This project consists of three parts, a video Ala-Arriba!; a sound piece, Uma fenda na muralha; and a photograph, 7 calças (all works 2006). Encountering this three-part work in its original setting at Casa d’Os dias da água, we would have come across Uma fenda na muralha first, as it was installed outside, on the street via two speakers and broadcasted on loop. Uma fenda na muralha could be translated as, ‘a crack in the wall,’ and refers to, as in the de Barros film, that point of seafaring peril which once surmounted betokens sanctuary for the fisherman and their boats. Coming across the installation on the street, what we would have heard were actually the shrill lamentations and articulate ululations of women such as in the climax of de Barros’ film. Installed like this, the voices become disembodied and haunting; they are made all the more desperate and urgent due to the fact that they cannot be located, at least in theory. They could be said to have become a part of the place, issuing from its very foundations – an anthropomorphism consonant with Pedro Vale’s penchant for the fantastic and fable-like – or literally, they could be drolly issuing from some ‘crack in the wall’ like little pixies warning us about some unseen danger and/or dutifully enacting some strange cultural rite to ensure our safe passage. Meanwhile inside Casa d’Os dias da água, Ala-Arriba! was exhibited as a single channel video. Ala-Arriba, shot in black-and-white without sound, seems as if it could have been culled from behind-the-scenes footage of a reunion of the surviving members of the original cast of the Leitão de Barros’ 1942 film. In the first part of the video, we are treated to shots of various septuagenarians and octogenarians decked out in traditional garb as they perform folkloric dances in a dance studio. Close-ups of their unshod, dancing feet cut to images of their faces as they mill about in groups awaiting directions, as if in-between scenes. This soundless imagery eventually moves on to shots of a group of women, some of who can be recognized from among the previous dancers, and who are decked out in black shawls and sequestered in a room apart. They read from scripts, histrionically wave their arms about, and move amongst one another, apparently ululating. Disarmed by the high tragedy of their solemnly dramatic undertaking, they visibly dissolve into fits of laughter. Their mirthful mien hardly corresponds to the tragic content of the disembodied voices outside on the street, and yet these women are their authors. Here, the incongruity of what is seen and heard comes into sharply into the foreground, as the artist pulls back the curtain not once, but twice. Firstly, when unveiling the unsuspected hilarity behind these searing expressions of soi-disant despair. And secondly, with the video as a whole, which could be read as a sort of behind the scenes, long after the fact, of Leitão de Barros’ original film. It’s as if João Pedro Vale wanted to enter into the rather shabby, allegorical machinery of de Barros’ masterpiece and uncover or release the humanity hidden behind this ‘wholesome’ allegory’s participants. As an interesting reversal takes place here: where the original film endearingly struggles to incorporate its seams, i.e., unprofessional acting, and as a consequence often comes off as starkly artificial, 8 Vale’s interstitial interpretation, which is but an uneven collection of seams, comes off as remarkably authentic and human in most disarming and touching way.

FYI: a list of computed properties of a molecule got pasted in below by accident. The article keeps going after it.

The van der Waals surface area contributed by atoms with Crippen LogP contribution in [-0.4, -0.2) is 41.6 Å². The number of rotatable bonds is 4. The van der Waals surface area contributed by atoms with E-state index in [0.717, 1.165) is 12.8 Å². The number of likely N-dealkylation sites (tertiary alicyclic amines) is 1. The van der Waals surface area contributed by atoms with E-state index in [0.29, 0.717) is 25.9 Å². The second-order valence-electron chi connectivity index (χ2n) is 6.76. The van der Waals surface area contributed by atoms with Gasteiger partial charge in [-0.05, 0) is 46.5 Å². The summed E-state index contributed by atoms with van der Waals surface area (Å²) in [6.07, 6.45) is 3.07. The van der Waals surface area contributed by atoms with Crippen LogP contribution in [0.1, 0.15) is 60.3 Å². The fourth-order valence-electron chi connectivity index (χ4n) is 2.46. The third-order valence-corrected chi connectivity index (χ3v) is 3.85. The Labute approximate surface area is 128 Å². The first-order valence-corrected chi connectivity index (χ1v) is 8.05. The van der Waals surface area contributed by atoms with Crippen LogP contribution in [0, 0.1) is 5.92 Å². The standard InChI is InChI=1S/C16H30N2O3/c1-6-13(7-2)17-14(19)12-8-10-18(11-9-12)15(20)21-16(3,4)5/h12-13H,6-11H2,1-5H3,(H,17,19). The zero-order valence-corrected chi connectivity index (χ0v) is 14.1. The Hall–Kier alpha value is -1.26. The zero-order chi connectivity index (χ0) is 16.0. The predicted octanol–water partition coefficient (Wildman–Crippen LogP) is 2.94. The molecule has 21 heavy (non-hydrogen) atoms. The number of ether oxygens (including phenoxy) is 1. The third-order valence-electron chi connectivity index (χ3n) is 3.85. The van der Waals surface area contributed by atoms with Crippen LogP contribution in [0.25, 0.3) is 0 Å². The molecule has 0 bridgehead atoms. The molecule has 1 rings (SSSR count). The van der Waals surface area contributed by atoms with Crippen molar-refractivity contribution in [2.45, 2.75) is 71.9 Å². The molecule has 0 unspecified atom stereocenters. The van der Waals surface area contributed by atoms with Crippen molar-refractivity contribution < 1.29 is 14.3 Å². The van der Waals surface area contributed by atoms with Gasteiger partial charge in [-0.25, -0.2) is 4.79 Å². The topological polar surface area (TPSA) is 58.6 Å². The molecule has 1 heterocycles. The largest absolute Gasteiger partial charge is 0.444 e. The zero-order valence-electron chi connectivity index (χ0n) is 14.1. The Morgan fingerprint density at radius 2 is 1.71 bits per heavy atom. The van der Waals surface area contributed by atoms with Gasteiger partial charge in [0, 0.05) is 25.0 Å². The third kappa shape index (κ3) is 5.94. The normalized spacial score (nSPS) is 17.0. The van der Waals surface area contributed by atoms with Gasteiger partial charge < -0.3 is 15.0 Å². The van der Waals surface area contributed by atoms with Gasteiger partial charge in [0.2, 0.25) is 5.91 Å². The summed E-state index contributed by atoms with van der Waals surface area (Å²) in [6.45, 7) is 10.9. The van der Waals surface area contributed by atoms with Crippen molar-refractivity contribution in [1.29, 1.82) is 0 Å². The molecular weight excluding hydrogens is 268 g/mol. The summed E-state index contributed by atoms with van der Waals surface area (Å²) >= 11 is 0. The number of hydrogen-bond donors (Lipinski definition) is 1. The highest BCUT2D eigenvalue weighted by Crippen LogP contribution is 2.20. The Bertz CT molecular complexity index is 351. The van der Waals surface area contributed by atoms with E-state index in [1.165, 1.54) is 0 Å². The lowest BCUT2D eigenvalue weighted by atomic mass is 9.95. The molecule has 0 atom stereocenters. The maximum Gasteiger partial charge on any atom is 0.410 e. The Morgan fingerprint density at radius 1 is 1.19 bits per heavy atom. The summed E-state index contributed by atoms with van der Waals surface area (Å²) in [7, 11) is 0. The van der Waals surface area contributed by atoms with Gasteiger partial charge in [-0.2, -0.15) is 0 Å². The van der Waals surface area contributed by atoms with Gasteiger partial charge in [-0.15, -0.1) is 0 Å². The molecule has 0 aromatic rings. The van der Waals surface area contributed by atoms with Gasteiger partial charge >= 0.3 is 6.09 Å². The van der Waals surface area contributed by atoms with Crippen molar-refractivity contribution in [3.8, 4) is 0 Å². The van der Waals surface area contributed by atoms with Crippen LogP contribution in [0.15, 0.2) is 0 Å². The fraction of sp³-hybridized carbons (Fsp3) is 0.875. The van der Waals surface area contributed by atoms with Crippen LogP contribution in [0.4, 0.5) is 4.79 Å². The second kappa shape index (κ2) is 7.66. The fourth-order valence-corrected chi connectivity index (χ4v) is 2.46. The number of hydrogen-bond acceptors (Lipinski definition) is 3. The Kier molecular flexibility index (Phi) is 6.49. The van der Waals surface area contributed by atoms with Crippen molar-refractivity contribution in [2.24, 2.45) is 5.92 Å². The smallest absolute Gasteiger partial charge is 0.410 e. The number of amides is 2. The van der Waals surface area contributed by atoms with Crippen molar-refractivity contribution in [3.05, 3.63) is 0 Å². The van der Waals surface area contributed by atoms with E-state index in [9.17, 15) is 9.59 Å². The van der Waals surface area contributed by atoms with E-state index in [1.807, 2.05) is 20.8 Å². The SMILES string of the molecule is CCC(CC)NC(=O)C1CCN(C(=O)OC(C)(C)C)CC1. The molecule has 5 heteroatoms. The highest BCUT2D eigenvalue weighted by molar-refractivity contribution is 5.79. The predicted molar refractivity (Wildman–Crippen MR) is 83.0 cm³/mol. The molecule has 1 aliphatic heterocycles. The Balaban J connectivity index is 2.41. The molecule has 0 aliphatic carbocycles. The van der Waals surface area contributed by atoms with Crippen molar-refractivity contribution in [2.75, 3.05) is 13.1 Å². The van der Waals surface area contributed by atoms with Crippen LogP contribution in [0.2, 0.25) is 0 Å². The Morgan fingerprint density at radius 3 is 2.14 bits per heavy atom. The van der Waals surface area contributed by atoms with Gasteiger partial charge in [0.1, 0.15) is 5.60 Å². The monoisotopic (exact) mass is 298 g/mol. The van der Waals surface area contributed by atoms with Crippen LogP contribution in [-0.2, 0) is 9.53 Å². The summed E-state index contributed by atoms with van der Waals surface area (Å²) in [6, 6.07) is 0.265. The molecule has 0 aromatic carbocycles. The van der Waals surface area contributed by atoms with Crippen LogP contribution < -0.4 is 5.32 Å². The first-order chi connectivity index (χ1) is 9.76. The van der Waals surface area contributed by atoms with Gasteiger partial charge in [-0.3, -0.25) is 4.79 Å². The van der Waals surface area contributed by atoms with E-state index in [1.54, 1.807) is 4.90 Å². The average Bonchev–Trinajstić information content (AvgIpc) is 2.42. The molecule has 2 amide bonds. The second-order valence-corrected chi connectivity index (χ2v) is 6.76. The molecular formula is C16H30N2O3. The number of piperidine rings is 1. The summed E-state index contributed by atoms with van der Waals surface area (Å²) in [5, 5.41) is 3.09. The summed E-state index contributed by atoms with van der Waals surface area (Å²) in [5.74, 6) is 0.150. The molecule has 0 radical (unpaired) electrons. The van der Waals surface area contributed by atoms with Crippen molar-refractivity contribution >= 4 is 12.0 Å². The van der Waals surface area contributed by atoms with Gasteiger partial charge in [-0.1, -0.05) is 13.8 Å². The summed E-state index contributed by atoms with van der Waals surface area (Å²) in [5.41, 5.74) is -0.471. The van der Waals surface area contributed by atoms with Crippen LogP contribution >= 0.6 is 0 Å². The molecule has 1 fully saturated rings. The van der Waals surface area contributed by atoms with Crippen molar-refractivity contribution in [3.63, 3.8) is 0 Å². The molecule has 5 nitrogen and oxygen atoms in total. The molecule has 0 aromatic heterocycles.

This wish to enter into the fabric of things, so to speak, becomes literal in the third part of this piece, 7 Calças (7 Pairs of Pants). This consists of a color photo in which the artist has had his waist/mid-drift photographed while wearing 7 pairs of unbuttoned pants. The patterned fabrics of the pants vary greatly from one another and are of a style more worn by older Portuguese fishermen. Reminiscent of the more laconically sensual photos of pants by the German photographer Wolfgang Tillmans, Pedro Vale’s photo comes across as voluptuously if ironically sensual, as his variegated layers markedly double as a floral or vulval motif, in the end, lend the photo a strange and unexpected erotic force. However, the operative, very un-erotic reference here is the women of Nazarré who traditionally wear seven skirts, a decidedly burdensome yet mystical and thoroughly chaste number. Wryly inverting a folkloric dress code, the artist again seeks to enter, this time by way of participation, a cultural tradition. A part of the humor of this piece comes from the failure of his attempt at participation (it may be merely cumbersome for a woman to don 7 skirts, it is virtually impossible for a man to wear 7 pairs of pants), while the other part is more anthropological (and even auto-referential in terms of the artist’s practice) and addresses the ultimate impenetrability of the very gender-specific cultural tradition itself.